When technology manager Lincoln Cannon wants to give his company's employees and business partners controlled access to various internal resources or cloud-based services the company uses, he goes to one cloud-based single sign-on security service to assign access privileges.
"Our users have a portal for single sign-on access," says Cannon, director of sales and marketing technology for medical-device manufacturer Merit Medical Systems, who notes both employees and distributors can gain access to this portal via PC or mobile devices such as the Apple iPad. "You just load up our single sign-on app."
[BY THE NUMBERS: Corporate security threats many times come from customers]
The cloud security service for single sign-on is provided by Symplified and today about 350 employees and more than 50 distributors for the medical-device manufacturer log on to designated internal resources or external cloud services, such as Google Docs or eLeap training, through the one portal. In use for several months, it's proven reliable and fast to deploy, Cannon says.
Cloud-based security services, as they're known, are catching on as technology managers find them to provide more flexibility than they found when running their own network and security equipment.
NetSpend Corp., the Austin, Texas-based business that provides reloadable payment cards and other financial services, recently migrated from running its own Web proxy to using a service from Actiance (formerly Facetime Communications) to set controls on how its 500 or so employees use social networking sites such as Facebook.
"We deal with confidential information quite a bit," says Denis Brooker, NetSpend's vice president of information security, who notes that it's critical to set controls on how information is shared. The company's policy also prohibits speaking on behalf of NetSpend online unless it's part of a work effort. "And nobody is allowed to play games, like Farmville," Brooker says.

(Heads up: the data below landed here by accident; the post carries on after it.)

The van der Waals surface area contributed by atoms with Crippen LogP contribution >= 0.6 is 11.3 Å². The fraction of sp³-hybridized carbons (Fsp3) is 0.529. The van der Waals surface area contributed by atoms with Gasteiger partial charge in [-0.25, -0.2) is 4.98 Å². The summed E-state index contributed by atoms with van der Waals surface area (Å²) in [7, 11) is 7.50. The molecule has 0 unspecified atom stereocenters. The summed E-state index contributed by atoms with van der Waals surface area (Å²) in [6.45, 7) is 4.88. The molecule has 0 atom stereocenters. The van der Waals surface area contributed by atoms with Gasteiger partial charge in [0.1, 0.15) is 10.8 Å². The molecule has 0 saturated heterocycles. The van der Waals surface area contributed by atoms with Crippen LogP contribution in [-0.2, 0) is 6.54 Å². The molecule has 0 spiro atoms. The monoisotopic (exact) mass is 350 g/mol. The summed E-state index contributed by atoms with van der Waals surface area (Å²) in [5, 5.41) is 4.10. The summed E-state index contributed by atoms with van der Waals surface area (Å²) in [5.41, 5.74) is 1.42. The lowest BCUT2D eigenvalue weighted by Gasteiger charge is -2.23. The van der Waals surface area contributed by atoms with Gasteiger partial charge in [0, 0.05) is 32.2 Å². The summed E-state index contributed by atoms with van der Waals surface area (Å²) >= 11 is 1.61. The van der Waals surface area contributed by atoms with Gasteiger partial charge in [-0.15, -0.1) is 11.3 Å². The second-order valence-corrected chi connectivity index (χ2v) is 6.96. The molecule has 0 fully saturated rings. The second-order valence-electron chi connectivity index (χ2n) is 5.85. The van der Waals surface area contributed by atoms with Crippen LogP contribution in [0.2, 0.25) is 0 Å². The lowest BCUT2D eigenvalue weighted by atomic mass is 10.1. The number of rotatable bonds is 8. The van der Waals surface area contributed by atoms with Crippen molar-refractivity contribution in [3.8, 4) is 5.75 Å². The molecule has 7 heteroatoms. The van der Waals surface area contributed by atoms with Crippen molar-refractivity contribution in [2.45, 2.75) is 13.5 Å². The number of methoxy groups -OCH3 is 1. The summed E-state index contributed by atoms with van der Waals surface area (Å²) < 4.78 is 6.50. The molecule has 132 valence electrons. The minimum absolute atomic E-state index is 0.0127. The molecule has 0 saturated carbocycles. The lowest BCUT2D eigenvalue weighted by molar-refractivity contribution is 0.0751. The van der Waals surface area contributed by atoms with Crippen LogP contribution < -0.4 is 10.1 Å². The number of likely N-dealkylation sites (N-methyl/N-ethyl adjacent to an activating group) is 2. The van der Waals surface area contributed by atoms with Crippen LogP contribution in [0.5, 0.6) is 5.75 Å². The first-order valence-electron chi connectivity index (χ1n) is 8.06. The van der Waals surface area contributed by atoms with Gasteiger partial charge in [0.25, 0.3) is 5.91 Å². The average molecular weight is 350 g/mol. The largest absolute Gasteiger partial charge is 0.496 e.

"Actiance gives us very granular controls on what happens on a social-networking site," says Brooker. For instance, not only does the company establish controls for read-only groups, but it also has moderators working with managers in departments to review each posting. If it's approved, it gets posted. Using the Actiance service was a very fast way to deploy, Brooker says.
Troy, Mich.-based auto parts manufacturer Inteva Products, with 8,000 employees, is shifting gears into a cloud-based service to secure and manage smartphone devices. The company is expected to soon start migrating from use of BlackBerries to Android devices for a number of reasons, one being that the company's workflow approval application is easier to see and use on it, says Dennis Hodges, chief information officer at Inteva.
Inteva Products, which already uses cloud-service provider Virtela for services that range from URL filtering to ordering wide-area network circuits for its offices, will now turn to Virtela for security and management controls on both BlackBerries and Androids. The cost per month per user is about $5, says Hodges, which he sees as quite reasonable.
The security service, based on an agent running on the Virtela device, will continuously monitor that password policy is enforced, will provide the ability to remotely wipe or lock the device, and will keep unwanted apps off the smartphones, as well as facilitate configuration management.
And also important for the firm, which does business internationally in 18 countries, the Virtela service will be able to spot when someone falls into the trap of roaming charges. "International roaming is a huge piece of our cellphone costs," says Hodges, adding that the managed service from Virtela could be a way to hold down costs. With monitoring round-the-clock, Virtela will be able to send alerts within 15 minutes of when it detects mobile activities that fall afoul of the established corporate policies.
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This story, "Cloud-based Security as a Service: It's Catching on and Here's Why" was originally published by Network World.